But the funny thing is,  now that I’ve [almost] finished my English requirements, I’ve started to question my decision of being an English major (bro, you’re too late).

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[SP] Social Media Promo[no]tion

I’m sorry Prof., this will be the one blog post that doesn’t exactly follow the assignment… Here goes it:

Okay, I’ll be honest and say I didn’t want to write up this blog post because I often think social media shout-outs are bogus unless there’s a legitimate reason why you’d shout-out a person’s social media information, and not simply because you’re doing a Promo-for-Promo kind of thing. 132687-funny-rihanna-follow-for-follow

I say this because I had a relatively bad experience with this dosomething-for-something thing that happens online (wow, Jo. “thing” is such an educated word for an English major), and since then I just don’t do it.

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[WT] The Importance of Critique Partners

Five days into spring break and this seems to be the only post I can muster. Chinese food has wondrous powers, including the ability to make me reconsider everything I’ve ever written up to this point (not that much, might I say). But I’ll save that fun post for Friday’s update. Today, let’s talk critique partners.

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You are Spongebob and Squidward is your critique partner after a few weeks working together.

Critique partners are people I run to when I’ve buried myself into a ditch with my writing, which happens more often than not. I want to call them something else aside from “critique partners” because “critique” gives me anxiety, even if there is good criticism. I’ll come up with a cool word eventually. Update on Friday?

Anyway, here are five things to look for in a critique partner + extra tips on finding them:

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[SCC] Update + “Deadlines”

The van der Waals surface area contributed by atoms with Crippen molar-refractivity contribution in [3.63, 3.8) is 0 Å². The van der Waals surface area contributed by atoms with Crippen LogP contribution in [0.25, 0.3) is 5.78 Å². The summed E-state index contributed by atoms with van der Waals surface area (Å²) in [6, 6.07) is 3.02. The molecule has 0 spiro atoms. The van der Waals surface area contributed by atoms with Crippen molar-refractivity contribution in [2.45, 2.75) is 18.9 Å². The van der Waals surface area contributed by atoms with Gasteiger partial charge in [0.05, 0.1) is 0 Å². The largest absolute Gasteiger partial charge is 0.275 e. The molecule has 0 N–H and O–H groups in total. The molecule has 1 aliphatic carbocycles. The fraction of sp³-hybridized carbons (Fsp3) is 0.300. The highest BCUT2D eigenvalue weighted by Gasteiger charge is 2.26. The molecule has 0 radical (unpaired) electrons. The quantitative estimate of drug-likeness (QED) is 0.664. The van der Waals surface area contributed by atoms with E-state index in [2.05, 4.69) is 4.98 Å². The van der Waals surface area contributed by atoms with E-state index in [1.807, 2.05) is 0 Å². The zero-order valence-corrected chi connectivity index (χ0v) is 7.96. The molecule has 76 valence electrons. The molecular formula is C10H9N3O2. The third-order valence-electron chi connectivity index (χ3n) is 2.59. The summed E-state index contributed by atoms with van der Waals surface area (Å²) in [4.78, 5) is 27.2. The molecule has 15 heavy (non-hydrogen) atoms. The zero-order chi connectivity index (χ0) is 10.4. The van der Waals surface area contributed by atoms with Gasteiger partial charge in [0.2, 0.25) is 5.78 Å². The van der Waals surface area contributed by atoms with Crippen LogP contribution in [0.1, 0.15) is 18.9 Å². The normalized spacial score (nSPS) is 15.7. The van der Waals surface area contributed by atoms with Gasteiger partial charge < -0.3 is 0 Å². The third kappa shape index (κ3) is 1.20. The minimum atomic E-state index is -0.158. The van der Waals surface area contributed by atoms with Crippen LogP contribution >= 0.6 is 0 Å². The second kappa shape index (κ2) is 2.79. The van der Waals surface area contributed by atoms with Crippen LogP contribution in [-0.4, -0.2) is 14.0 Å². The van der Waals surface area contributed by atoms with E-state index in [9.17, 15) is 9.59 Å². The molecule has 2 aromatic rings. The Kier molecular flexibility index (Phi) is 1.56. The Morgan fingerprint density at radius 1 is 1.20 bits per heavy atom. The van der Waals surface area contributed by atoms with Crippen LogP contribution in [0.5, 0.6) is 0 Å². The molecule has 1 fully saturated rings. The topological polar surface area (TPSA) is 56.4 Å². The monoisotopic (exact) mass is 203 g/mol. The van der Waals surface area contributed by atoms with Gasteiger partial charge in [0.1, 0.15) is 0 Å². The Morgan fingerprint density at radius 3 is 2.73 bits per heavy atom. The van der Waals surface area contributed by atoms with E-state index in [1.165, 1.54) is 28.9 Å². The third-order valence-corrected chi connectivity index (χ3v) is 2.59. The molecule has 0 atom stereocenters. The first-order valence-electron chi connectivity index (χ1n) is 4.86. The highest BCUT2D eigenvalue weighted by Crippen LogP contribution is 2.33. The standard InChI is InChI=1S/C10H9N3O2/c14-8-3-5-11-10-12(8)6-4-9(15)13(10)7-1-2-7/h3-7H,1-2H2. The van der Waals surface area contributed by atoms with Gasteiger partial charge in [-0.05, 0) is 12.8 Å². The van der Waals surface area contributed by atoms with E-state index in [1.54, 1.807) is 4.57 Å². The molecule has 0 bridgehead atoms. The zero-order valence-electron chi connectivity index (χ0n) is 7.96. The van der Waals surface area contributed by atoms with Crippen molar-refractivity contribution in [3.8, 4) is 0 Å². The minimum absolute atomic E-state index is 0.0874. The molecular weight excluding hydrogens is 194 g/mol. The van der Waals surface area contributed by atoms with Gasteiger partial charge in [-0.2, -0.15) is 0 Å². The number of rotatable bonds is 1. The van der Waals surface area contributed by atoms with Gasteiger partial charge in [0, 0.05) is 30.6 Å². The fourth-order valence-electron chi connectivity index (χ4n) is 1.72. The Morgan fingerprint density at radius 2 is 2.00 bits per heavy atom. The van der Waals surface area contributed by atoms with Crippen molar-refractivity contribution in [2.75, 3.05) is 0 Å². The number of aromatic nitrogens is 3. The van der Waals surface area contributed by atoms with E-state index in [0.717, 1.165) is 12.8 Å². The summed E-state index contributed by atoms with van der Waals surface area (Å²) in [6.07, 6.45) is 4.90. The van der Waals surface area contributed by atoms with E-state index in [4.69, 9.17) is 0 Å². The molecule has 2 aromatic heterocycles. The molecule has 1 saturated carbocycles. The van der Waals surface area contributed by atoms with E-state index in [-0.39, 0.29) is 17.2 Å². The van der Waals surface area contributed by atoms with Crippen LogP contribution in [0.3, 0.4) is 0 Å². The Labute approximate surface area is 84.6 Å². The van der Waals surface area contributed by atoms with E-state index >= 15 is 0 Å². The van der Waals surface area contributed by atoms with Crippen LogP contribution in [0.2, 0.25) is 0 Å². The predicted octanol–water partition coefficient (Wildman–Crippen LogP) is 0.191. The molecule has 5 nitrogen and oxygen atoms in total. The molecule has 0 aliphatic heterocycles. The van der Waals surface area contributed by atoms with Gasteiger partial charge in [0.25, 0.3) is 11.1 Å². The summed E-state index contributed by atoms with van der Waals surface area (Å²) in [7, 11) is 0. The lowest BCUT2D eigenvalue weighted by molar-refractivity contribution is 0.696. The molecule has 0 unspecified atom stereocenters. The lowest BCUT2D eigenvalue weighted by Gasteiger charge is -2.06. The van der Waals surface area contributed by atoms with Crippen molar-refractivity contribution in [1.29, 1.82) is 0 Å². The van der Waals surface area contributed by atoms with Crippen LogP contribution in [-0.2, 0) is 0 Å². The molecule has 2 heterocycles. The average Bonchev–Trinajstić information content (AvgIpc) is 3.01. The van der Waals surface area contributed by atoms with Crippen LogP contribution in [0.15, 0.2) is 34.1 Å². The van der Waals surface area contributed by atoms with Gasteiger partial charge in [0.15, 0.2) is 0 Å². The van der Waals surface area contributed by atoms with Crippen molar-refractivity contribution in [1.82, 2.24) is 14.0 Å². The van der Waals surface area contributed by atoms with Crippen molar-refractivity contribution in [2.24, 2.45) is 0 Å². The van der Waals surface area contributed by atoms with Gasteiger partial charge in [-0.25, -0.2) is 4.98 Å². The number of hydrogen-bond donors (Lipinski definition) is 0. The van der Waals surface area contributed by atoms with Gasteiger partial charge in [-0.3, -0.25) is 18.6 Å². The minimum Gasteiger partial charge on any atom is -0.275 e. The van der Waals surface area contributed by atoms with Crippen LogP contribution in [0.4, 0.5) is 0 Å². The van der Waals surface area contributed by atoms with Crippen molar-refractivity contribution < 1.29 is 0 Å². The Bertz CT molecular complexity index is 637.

CURRENT STATS:
Word Count: ~31,800
Current Chapter: 12

Small progress this week because I had two mid-terms to study for. I’m really hoping I get to catch up on some writing this coming week (spring break!), but I’m also really hoping I can catch up on some reading (Lady Midnight just dropped this past Tuesday) and some shows on Netflix. I’m really hoping I can at least hit 50,000 words by the end of the next week, I really need to pick up the pace because my deadline is rolling around the corner (May).

Here’s the story behind my “deadline:”

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[WT] Balancing Writing & College

I was able to whip out a 100,000+ manuscript in three months back in high school and get it revised within a month after that. I thought, WOW, I could do this all throughout college and get published before I graduate.

BOO-BOOP.

Boy was I wrong. Oh, so, disappointingly wrong and delusional.

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College (and work) takes over your life (at least it did for me). There’s this Pick Two meme that circulates pretty often. You pick two between the three options of sleep, good grades, and having a social life. Knowing me, sleep is great (as much as I wish I could only sleep two hours and work like that), but I get pretty light headed if I don’t at least get six hours of sleep. So sleep is a necessity. I get good grades for the sake of my parents because they did let me drop my Pre-Med track to take up an English major. So social life, which I often sub for writing/reading life, had to be reduced/cut.

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Image courtesy of marissabaker.wordpress.com

But here’s the thing. Writing and reading keeps me mentally and emotionally stable. Literally. So how do I balance the three options? The answer differs for everyone, and it took me two and a half years to figure this one out. Continue reading